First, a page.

What To Expect With Your New German Shepherd Puppy

Purchasing Your New German Shepherd Puppy

When you purchase a German Shepherd puppy from Nadelhaus, we will give you the following items at the time of purchase:

The breeder will review each of the items with you as well as the feeding schedule for your puppy. The breeder will also inform you of additional vaccinations you will need to schedule with your veterinarian as your puppy grows.


Traveling Home With Your New Puppy

On the day you pick up your new German Shepherd puppy from our facility, bring a small crate for the puppy to travel home in. We sell Puppy Packs at our facility (which include a dog crate) and can have one ready for you if you wish to purchase one. Otherwise, if you plan to hold your puppy in your lap on your drive home, bring a few small towels to place on your lap for the puppy.

Puppies tend to get car sick when they’re little, so bring paper towels for clean up. Don’t feed or offer water to your puppy on the way home, as this can make your puppy more nauseous.

We highly recommend that you DO NOT stop at rest stops, dog parks, or parks to let your puppy go potty. Your puppy will not have received all of its parvovirus shots yet, so exposing your puppy to areas where other dogs have been increases the risk of your puppy contracting parvo. Instead we recommend that you find places that have concrete or hard surfaces like a paved parking lot.

In the summertime, be conscious of the surface your puppy is walking on. Keep its paws off dark asphalt as this can burn your puppy’s paws on a hot summer day.

At Home Care For Your New Puppy

The first 24 to 36 hours in your new home is an acclimation period for your puppy to get settled in your home. The puppy’s activity level will be minimal to what it will be in the future, so don’t be surprised if your puppy’s energy level is lower during this time.

It is common for your German Shepherd puppy to have diarrhea or loose stool the first week it is in your new home. It is acclimating to a new world and a different schedule. Be very mindful about what kind of dog treats and toys you supply the puppy to chew on. These are all edible things that can cause loose stool and diarrhea. These are also additional calories that puppies will eat before they eat a meal. During their acclimation to your new homes, we recommend you keep treats and cookies to a minimum.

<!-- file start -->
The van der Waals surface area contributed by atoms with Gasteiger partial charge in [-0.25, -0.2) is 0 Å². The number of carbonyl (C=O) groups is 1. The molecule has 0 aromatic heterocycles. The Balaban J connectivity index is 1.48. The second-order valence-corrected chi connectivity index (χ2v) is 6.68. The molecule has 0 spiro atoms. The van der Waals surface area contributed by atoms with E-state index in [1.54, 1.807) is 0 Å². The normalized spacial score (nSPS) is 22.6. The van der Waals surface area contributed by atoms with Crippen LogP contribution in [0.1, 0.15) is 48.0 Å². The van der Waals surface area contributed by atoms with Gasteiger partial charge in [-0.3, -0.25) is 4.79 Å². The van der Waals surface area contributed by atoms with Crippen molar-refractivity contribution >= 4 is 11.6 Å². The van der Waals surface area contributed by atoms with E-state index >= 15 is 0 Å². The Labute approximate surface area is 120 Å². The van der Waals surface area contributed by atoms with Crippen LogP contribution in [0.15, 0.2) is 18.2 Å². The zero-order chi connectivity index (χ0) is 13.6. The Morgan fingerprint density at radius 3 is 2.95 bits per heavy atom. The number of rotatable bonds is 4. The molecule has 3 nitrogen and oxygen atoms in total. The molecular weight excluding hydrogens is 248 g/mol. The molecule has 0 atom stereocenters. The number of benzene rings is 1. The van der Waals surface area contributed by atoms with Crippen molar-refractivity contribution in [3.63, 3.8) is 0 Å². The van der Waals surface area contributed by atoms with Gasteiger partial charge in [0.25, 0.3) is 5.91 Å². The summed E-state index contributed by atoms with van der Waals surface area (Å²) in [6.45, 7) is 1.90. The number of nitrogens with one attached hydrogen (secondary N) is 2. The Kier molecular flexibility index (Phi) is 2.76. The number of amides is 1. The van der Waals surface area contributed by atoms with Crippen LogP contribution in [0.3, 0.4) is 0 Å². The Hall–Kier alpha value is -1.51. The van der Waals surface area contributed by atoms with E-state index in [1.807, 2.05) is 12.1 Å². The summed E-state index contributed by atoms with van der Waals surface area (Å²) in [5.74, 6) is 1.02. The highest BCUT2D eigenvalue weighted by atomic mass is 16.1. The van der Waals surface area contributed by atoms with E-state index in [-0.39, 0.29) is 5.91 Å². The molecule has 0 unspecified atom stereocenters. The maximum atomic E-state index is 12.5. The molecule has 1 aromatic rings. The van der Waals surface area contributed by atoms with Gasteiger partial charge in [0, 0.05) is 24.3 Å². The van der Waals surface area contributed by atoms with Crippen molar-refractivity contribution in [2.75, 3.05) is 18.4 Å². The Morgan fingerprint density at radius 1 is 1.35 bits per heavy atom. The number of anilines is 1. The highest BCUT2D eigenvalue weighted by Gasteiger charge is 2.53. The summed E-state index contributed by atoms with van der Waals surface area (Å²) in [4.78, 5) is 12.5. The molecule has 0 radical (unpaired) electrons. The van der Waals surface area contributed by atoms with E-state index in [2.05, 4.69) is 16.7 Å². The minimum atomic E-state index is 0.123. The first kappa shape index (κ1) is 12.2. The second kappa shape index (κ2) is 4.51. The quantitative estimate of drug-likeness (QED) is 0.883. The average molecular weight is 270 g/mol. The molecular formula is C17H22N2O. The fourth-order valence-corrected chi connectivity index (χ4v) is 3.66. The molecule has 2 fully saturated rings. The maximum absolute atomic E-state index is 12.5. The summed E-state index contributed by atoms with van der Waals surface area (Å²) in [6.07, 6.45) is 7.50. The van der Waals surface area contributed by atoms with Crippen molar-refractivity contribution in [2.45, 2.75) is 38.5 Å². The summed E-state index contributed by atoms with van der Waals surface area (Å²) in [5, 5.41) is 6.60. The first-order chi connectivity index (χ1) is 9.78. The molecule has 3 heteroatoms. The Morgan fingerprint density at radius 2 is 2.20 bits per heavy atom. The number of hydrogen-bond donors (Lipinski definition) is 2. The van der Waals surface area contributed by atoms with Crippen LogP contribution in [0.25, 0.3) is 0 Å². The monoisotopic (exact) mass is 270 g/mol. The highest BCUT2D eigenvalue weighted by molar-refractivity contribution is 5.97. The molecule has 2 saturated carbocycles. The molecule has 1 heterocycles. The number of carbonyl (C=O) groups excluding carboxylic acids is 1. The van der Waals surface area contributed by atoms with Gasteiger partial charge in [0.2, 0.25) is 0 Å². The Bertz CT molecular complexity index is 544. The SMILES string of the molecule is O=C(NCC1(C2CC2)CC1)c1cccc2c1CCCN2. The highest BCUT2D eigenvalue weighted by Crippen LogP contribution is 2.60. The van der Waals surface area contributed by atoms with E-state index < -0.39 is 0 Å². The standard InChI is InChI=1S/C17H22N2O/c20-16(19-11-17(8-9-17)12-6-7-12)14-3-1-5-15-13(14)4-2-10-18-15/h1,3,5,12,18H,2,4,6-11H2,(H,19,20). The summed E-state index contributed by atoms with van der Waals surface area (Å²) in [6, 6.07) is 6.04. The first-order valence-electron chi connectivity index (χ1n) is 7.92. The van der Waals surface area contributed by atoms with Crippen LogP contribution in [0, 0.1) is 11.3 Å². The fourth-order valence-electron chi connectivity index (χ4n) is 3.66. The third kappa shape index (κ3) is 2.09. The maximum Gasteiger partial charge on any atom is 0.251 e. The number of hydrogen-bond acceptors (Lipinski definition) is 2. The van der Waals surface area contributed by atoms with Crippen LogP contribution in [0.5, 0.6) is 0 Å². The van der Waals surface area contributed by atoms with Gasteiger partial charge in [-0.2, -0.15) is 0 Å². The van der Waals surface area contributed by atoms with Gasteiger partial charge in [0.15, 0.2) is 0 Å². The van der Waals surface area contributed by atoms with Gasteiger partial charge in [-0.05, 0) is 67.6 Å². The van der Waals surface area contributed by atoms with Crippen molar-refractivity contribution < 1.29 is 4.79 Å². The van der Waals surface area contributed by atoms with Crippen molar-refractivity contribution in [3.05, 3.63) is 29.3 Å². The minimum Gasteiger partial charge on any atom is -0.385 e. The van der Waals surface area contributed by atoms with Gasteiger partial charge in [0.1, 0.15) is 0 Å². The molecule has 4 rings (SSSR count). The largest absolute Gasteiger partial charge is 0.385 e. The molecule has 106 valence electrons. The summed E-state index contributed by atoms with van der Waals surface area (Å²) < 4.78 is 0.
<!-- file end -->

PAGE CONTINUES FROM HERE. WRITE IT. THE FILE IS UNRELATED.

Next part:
Don’t give your puppy bully sticks, rawhide or bones. These are too rich and too hard on their systems.

Wait at least 24 hours before giving your puppy a bath.

You are more than welcome to keep in touch with us during this time and ask questions via email or text. If you have any concerns please don’t hesitate to reach out to us.




Feeding Your German Shepherd Puppy

We recommend that you soak your puppy’s kibble at least 1-2 hours prior to feeding it. (The breeder will review the amount of food and schedule with you when you pick up your puppy.) Soaking your puppy’s kibble will allow it to expand in the bowl and not in the puppy’s stomach which helps prevent gastric torsion (also known as bloat).

If your puppy has a weak appetite during the acclimation period you can add boiled boneless chicken and cooked white rice to its meals. Or you can add canned food to its meal to entice its appetite.

Discard any uneaten food after each meal.

Ensure your puppy has access to fresh, clean water during the day. If you are house breaking your puppy, remove access to water at least 4 hours prior to bed time.

Introducing Your Puppy To Other Pets

If your have other animals in your home, you should introduce them to the puppy in neutral territory. This is ideally in the front yard and not in the house or in the back yard. Keep your older dog on a leash so you can correct the older dog if needed.

Be mindful of your new puppy not having all of its shots yet. Keep your puppy off the grass in parks or neighbor’s yards until your puppy has had all of its shots. Its safer to keep your puppy on concrete or asphalt.